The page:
Safe Sane Firework Safety for Pets

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Boomsby: Carol Bryant

Baboom,
kapow, and sizzle: Ah, these are the sounds of the season as we prepare for
thunderstorms and fireworks in celebration of the warmer months. Unfortunately,
for many pets, storms and celebratory explosions lighting up the skies means
anxiety, fear, and often times, running away.

In my neighborhood, I vividly recall two moments that will forever stay with me: The first happened when kids were huddled together across the street from my home. I took my pooch outside for a potty break at the exact moment they were tossing firecrackers into the street. What they thought was funny turned into anything but for my now-hates-fireworks Cocker Spaniel.

The second incident involved a lost little Shih Tzu, who in a terrified fashion, bolted down my street. I was in the right place, right time, called to him and he ran right into my foyers. Moments behind him was his frantic dog mom: Her dog got freaked out and jerked the leash while she was walking him. The fireworks scared him and off he ran. Here's a top eight list of ways you can keep your pet safe as we approach July, which is laden with fireworks and thundery skies: 


The
Humane Society of the United States reports that animal shelters across the
United States anticipate what they dub “July 4th” dogs, those who
run away during loud firework festivities and are brought to shelters by animal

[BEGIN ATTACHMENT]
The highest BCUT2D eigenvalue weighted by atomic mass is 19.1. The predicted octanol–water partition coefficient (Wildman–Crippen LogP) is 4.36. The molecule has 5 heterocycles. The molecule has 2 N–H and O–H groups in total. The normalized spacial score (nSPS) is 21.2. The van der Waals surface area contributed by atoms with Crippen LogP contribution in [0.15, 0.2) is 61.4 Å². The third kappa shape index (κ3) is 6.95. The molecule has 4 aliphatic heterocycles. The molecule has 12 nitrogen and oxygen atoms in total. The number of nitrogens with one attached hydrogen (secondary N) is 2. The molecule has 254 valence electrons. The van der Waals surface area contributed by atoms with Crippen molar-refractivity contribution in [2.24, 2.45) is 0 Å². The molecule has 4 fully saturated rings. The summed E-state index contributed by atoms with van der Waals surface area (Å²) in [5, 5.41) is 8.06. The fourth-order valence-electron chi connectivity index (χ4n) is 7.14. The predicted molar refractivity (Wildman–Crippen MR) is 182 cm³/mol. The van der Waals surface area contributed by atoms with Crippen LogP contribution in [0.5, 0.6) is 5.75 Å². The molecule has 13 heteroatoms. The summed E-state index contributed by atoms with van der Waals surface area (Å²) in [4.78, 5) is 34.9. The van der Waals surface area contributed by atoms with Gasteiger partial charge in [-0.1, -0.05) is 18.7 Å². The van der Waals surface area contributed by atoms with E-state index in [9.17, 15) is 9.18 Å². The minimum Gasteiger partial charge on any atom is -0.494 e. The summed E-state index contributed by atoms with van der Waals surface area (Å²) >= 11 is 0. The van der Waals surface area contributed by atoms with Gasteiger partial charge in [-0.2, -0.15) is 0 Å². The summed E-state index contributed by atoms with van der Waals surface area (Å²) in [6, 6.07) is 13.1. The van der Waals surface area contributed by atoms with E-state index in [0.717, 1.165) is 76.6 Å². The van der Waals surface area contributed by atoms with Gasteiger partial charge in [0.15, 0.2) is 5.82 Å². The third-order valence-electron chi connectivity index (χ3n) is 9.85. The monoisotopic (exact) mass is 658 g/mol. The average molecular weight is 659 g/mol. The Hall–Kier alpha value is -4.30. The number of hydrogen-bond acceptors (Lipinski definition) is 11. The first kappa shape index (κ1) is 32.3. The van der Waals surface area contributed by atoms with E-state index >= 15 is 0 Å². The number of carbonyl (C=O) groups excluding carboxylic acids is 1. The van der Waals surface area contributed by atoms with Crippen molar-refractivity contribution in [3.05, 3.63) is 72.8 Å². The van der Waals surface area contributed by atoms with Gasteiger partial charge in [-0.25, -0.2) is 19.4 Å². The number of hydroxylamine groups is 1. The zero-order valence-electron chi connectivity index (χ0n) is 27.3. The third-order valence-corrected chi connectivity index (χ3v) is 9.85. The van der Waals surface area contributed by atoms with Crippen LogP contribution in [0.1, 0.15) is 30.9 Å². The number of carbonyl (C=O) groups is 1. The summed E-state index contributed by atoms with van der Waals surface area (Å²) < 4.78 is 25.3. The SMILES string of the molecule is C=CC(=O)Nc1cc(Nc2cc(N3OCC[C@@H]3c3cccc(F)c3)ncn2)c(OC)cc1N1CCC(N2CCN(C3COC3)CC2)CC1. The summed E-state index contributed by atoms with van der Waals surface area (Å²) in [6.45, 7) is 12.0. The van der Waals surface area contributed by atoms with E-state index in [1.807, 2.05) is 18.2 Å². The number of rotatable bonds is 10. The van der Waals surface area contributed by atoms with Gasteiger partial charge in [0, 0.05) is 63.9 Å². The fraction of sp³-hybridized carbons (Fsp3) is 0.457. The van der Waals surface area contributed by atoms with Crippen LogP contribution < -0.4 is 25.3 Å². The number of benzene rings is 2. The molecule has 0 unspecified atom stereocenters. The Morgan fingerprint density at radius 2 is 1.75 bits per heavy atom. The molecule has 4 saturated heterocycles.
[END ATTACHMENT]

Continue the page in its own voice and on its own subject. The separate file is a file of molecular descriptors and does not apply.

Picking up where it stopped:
control or good Samaritans. Think of all the cats, hamsters, rabbits, ferrets, birds, and all of our critters when suddenly the skies become Armageddon-like.

Domesticated 746
1. Find a "safety spot." 

We
all have a quiet spot to take refuge and the same goes for our non-human family members. Ensure a
familiar area is available, such as his kennel or favorite room or place on the
couch. In the past, I've sought refuge with my family in a cool, air-conditioned room, my dog's favorite bone to munch on, and a good rental movie in the DVD player. 

2. Be calm and try not to react.

Pets read our emotions and are very intuitive to what we, as their pack members, are
feeling. Try to stay as calm and unaffected to loud sounds as possible. Though a dog, for example, wags when his pack is happy, he reads nonverbal cues when fear is present.

3. Don't become a statistic.

Though National Dog Bite Prevention Week happens in May, dog bites are commonplace year round. Know how to read a dog's body language. Scared dogs can and will bite.

Dogbites
4. Enlist in some herbal help.

There
is an array of products available to help dogs cope and relax when Mother
Nature or noisy neighbors have other plans. Check with a veterinarian first,
then check into calming agents or anxiety rescue treatments that can easily be
added to water or lightly misted on/around the pet. I've had pretty good success with Rescue Remedy for Dexter (and it works pretty good for me, too, now and then)

5.  Consider a gentle wrap.

Using
gentle acupressure maintained on the dog for stress reduction, a product such
as the Thundershirt eliminates the need for medication in a large percentage of
cases. Be certain to practice with the shirt and have your dog prepared well in
advance of thunder and fireworks. The Thundershirt is now available for cats as well. There are many reviews and recommendations from other pet parents in the BlogPaws Community on these and other concerns.

 6. Distraction
Action

A